Granites and Quartz
"Alaskan White Granite" is not from Alaska. It is a porphyritic garnetiferous leucogranite from the Ordovician of Brazil. This rock has plagioclase feldspar, quartz, mica, potassium feldspar, and garnet.
A graphic granite attributed to Brazil with creamy-colored potassium feldspar, gray quartz, and a mafic mineral (probably biotite mica).
Granite from the Precambrian-Cambrian of Brazil. "Granite" in the decorative stone trade is any relatively hard rock that will take a fine polish, regardless of mineralogy or chemistry or geologic origin. "Granites" turn out to be felsic to mafic intrusive igneous rocks (granite, granodiorite, porphyritic granite, rapakivi granite, orbicular granite, pegmatitic granite, graphic granite, anorthosite, monzonite, gabbro, norite, gabbronorite, dolerite, diabase, charnockite, etc.) and high-grade to very high-grade metamorphic rocks (metanorthosite, gneiss, metaconglomerate, amphibolite, quartzite, granulite, migmatite).
Sodalite metasyenite from the Precambrian of Brazil. "Azul Bahia Granite" from eastern Brazil has the reputation for being a very expensive decorative stone. It's distinctive in having considerable non-iridescent blue coloration.
Azurite Orbs in Granite
This unusual rock is ordinary granite but has scattered subspherical masses of bluish-colored azurite (Cu3(CO3)2(OH)2 - copper hydroxy-carbonate). Minor greenish-colored malachite is also present (Cu2CO3(OH)2). The granite is composed of quartz (SiO2), microcline feldspar (KAlSi3O8), albite feldspar (NaAlSi3O8), and mica.
Rapakivi granite from the Precambrian of Finland. Baltic Brown Granite is a variety of rapakivi granite called wiborgite, characterized by having large K-feldspar spheroids rimmed (usually) by greenish plagioclase feldspar. Wiborgite is composed of K-feldspar, plagioclase feldspar, quartz, biotite mica, and hornblende amphibole. This rock comes from the Wiborg Batholith (a.k.a. Wiborg Rapakivi Granite Batholith, Wiborg Massif, Vyborg Batholith) in the Baltic Shield (Fennoscandian Shield).
A rapakivi granite from southern Finland. This variety of rapakivi granite is called pyterlite. Pyterlite is characterized by having large K-feldspar spheroids that usually lack rims of greenish plagioclase feldspar. So, wiborgite has common plagioclase rims, and pyterlite commonly lacks plagioclase rims. The pyterlite sample shown here has one K-feldspar spheroid at the upper left with a greenish-brown plagioclase feldspar rim. Pyterlite is composed of reddish K-feldspar, greenish-brown plagioclase feldspar, dark-grayish quartz, and black biotite mica. This rock comes from the Wiborg Batholith (a.k.a. Wiborg Rapakivi Granite Batholith, Wiborg Massif, Vyborg Batholith) in the Baltic Shield (Fennoscandian Shield).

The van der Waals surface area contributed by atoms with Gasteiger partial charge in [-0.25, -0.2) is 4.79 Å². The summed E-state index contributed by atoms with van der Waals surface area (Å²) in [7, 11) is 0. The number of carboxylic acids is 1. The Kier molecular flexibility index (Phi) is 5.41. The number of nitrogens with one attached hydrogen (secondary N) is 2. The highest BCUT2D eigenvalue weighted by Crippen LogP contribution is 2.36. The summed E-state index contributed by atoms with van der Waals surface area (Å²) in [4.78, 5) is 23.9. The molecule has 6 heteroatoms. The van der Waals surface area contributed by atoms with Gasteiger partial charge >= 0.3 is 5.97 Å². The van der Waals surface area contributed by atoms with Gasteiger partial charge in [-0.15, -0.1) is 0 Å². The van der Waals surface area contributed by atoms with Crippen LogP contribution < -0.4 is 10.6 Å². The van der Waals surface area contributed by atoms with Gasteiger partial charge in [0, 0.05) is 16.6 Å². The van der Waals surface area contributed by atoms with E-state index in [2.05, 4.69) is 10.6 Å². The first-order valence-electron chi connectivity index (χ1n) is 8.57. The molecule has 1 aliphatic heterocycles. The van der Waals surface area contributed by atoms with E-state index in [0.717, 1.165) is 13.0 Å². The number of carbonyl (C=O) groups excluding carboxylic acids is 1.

A Precambrian norite from Quebec, Canada. Geologic unit & age: Lac-St.-Jean Anorthosite Suite, late Mesoproterozoic, 1.14 to 1.16 b.y. Locality: quarry at St. Nazaire, Chicoutimi County, southern Quebec, southeastern Canada.
A Proterozoic-aged norite from India’s Eastern Ghats Orogenic Belt. This is probably the most popular and attractive black granite available in the commercial decorative stone trade. It has blackish plagioclase feldspar and bronzite pyroxene crystals. Bronzite is an orthopyroxene and it has a spectacular copper-colored play of color on cut & polished surfaces (even on broken surfaces). The result is a rock surface reminiscent of sparkling stars in space, hence the commercial name "Black Galaxy". This rock is quarried in the Chimkurthi area, Prakasam District, Andhra Pradesh State, southern India.